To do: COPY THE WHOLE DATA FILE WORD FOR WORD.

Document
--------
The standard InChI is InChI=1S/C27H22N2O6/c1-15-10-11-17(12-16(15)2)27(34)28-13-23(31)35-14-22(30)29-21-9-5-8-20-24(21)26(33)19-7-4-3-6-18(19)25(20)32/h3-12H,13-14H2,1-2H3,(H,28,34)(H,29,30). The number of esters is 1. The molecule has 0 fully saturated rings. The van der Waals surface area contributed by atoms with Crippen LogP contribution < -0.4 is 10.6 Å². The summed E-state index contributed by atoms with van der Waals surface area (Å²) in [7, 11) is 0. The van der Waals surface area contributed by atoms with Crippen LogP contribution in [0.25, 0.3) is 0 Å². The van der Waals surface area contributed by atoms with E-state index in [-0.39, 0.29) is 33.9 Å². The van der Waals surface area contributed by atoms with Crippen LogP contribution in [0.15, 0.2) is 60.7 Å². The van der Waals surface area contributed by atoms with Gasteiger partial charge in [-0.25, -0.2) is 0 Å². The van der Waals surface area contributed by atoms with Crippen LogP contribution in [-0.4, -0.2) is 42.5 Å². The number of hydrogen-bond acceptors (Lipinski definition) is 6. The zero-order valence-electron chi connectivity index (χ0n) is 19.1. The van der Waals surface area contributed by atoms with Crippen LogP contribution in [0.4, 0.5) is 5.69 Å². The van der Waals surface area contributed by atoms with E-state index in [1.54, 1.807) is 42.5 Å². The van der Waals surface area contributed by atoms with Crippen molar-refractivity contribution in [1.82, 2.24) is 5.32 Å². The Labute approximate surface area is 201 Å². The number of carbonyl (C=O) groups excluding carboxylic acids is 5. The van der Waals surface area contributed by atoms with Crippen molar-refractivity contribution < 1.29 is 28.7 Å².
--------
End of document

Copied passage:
The standard InChI is InChI=1S/C27H22N2O6/c1-15-10-11-17(12-16(15)2)27(34)28-13-23(31)35-14-22(30)29-21-9-5-8-20-24(21)26(33)19-7-4-3-6-18(19)25(20)32/h3-12H,13-14H2,1-2H3,(H,28,34)(H,29,30). The number of esters is 1. The molecule has 0 fully saturated rings. The van der Waals surface area contributed by atoms with Crippen LogP contribution < -0.4 is 10.6 Å². The summed E-state index contributed by atoms with van der Waals surface area (Å²) in [7, 11) is 0. The van der Waals surface area contributed by atoms with Crippen LogP contribution in [0.25, 0.3) is 0 Å². The van der Waals surface area contributed by atoms with E-state index in [-0.39, 0.29) is 33.9 Å². The van der Waals surface area contributed by atoms with Crippen LogP contribution in [0.15, 0.2) is 60.7 Å². The van der Waals surface area contributed by atoms with Gasteiger partial charge in [-0.25, -0.2) is 0 Å². The van der Waals surface area contributed by atoms with Crippen LogP contribution in [-0.4, -0.2) is 42.5 Å². The number of hydrogen-bond acceptors (Lipinski definition) is 6. The zero-order valence-electron chi connectivity index (χ0n) is 19.1. The van der Waals surface area contributed by atoms with Crippen LogP contribution in [0.4, 0.5) is 5.69 Å². The van der Waals surface area contributed by atoms with E-state index in [1.54, 1.807) is 42.5 Å². The van der Waals surface area contributed by atoms with Crippen molar-refractivity contribution in [1.82, 2.24) is 5.32 Å². The Labute approximate surface area is 201 Å². The number of carbonyl (C=O) groups excluding carboxylic acids is 5. The van der Waals surface area contributed by atoms with Crippen molar-refractivity contribution < 1.29 is 28.7 Å².